Sunday, January 31, 2016

This week's lesson (January 30 - February 5): Victory in the Wilderness

At once the Spirit sent him out into the desert, and he was in the desert forty days, being tempted by Satan. He was with the wild animals, and angels attended him -- Mark 1:12f (NIV).
Read Mark's account of Christ's temptation, and you'll be surprised by what he leaves out.
Unlike the accounts in Matthew and Luke, you see, there's nothing in Mark about the nature of that temptation -- no request that stones be turned into bread, no challenge to prove God's care, no offer to trade the kingdoms of this world for an act of worship. 
Instead, we have this laconic account:
  • the Spirit sent Jesus into the eraemos -- a desert place.
  • He was there 40 days.
  • Satan tempted him.
  • There were wild animals in that desert.
  • And the angels took care of him.
That's it. Nothing more. A big disappointment all around . . .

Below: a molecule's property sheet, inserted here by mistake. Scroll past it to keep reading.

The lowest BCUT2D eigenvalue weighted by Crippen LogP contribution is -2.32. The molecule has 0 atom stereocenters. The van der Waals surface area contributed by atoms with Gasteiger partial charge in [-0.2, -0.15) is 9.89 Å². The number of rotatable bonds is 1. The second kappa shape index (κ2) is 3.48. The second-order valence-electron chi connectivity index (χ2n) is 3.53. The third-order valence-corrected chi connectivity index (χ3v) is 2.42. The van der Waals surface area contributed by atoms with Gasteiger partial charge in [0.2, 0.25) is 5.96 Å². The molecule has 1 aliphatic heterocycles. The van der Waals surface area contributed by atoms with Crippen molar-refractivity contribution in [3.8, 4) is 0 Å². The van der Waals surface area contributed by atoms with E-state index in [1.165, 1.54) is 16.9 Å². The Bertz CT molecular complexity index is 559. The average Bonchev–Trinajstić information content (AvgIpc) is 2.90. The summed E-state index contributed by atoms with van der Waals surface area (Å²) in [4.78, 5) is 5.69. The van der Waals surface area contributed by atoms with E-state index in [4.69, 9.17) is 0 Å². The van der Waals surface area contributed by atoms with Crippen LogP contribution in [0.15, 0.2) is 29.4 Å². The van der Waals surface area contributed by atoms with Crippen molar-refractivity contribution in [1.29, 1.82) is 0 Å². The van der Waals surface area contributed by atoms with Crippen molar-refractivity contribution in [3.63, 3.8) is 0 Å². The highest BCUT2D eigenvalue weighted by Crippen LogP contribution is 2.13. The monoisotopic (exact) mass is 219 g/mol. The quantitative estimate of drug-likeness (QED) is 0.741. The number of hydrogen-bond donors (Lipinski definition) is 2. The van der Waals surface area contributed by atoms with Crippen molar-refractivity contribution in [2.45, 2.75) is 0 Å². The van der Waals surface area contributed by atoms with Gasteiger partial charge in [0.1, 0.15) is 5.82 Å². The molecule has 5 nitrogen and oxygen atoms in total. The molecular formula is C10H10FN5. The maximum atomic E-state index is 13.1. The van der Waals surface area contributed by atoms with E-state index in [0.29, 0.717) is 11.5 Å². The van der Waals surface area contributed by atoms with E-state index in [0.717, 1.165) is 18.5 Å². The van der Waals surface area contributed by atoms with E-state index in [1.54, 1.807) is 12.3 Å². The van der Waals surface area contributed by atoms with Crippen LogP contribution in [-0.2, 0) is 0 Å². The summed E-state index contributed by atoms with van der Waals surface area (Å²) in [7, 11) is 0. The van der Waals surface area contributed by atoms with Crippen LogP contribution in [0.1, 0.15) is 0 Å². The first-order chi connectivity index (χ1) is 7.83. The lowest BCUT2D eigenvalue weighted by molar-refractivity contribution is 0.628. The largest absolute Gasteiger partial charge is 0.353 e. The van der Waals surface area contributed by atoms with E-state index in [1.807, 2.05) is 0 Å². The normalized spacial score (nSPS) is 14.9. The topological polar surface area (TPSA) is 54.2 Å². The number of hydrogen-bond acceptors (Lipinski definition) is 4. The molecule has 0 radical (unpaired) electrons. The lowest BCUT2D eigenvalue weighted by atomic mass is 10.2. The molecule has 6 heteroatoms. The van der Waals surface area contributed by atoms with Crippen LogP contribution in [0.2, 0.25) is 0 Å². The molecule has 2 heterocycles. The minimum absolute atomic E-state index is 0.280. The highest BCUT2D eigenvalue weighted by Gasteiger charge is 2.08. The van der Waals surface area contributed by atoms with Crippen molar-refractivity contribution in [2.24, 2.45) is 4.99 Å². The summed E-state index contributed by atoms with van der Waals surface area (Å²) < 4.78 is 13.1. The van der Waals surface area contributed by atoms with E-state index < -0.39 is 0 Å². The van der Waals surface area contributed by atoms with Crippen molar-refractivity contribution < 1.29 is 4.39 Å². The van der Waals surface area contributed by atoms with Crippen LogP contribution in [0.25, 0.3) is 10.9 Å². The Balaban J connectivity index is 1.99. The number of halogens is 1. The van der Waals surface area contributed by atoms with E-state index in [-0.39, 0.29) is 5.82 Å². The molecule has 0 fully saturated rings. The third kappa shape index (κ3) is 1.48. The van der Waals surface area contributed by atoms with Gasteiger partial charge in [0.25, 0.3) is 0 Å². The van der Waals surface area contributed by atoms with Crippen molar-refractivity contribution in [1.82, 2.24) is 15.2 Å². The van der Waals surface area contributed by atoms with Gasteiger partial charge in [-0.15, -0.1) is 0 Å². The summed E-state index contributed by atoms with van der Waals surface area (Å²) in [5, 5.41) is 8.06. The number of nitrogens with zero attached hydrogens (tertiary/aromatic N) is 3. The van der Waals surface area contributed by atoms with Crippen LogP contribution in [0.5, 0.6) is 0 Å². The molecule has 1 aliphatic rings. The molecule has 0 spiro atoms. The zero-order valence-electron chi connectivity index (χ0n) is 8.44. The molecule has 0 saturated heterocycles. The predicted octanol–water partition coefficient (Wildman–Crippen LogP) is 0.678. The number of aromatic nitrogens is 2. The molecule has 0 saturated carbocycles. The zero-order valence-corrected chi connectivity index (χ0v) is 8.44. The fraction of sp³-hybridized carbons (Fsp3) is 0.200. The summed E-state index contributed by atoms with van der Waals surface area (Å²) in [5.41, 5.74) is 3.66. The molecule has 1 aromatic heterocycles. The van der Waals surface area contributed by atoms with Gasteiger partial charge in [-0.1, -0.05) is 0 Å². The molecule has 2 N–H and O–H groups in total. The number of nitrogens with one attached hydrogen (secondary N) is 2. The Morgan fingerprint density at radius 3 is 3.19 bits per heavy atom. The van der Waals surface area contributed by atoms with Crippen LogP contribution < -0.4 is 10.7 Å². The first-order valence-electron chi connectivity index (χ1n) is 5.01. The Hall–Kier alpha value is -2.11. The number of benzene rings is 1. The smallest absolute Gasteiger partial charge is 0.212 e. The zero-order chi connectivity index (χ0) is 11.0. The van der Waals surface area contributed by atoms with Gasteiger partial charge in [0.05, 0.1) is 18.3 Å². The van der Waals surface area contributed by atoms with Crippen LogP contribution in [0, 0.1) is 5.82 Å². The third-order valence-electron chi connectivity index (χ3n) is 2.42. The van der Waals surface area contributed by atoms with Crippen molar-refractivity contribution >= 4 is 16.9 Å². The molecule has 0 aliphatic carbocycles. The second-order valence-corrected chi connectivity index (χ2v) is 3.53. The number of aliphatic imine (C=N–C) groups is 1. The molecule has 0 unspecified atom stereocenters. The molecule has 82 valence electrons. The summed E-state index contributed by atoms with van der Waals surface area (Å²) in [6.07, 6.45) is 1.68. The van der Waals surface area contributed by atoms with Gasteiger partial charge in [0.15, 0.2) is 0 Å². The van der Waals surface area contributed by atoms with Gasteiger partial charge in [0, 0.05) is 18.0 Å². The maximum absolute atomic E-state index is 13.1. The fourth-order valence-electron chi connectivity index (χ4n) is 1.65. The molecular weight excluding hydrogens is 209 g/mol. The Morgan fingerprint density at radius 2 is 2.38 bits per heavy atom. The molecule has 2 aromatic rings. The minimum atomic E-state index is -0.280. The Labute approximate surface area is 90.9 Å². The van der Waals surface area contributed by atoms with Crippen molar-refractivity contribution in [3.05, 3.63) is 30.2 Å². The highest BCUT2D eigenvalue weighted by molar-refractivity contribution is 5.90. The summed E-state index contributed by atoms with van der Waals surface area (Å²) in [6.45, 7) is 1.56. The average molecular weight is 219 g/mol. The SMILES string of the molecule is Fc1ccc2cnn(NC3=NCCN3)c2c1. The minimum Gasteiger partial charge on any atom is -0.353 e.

Until you read Mark 1:35 and you realize that Peter's critique of Christ's priorities also took place in an eraemos -- a desert place (or better yet, "a deserted place").

And every time Jesus goes someplace by himself to pray -- yes, every time he's by himself in an eraemos -- we learn a little more about the temptation Jesus faced there in the desert . . . 
The same temptation, as a matter of fact, Jesus faced all through his ministry.

No, I'm not going to tell you what this temptation really was; you need to read the Gospel of Mark for yourself.

But in telling this story the way he does, Mark makes the same point that's at the heart of this week's lesson: it's the fact that following God is a process. We don't defeat temptation and move on, in other words; we don't get it over and done with so that we can get on with our lives.

Instead, we need to continually choose -- to continually decide who we trust . . . and it's a decision we need to make over and over and over again.
And every time we make that decision, we learn a little bit more about God.
Every time we make that decision, we learn a little bit more about ourselves.
Mind you, Mark doesn't come right out and say this -- not exactly.
In his gospel, it's what he doesn't say that's important.

(This is an edited version of the commentary I wrote for the Sabbath School lesson on March 23, 2008.)

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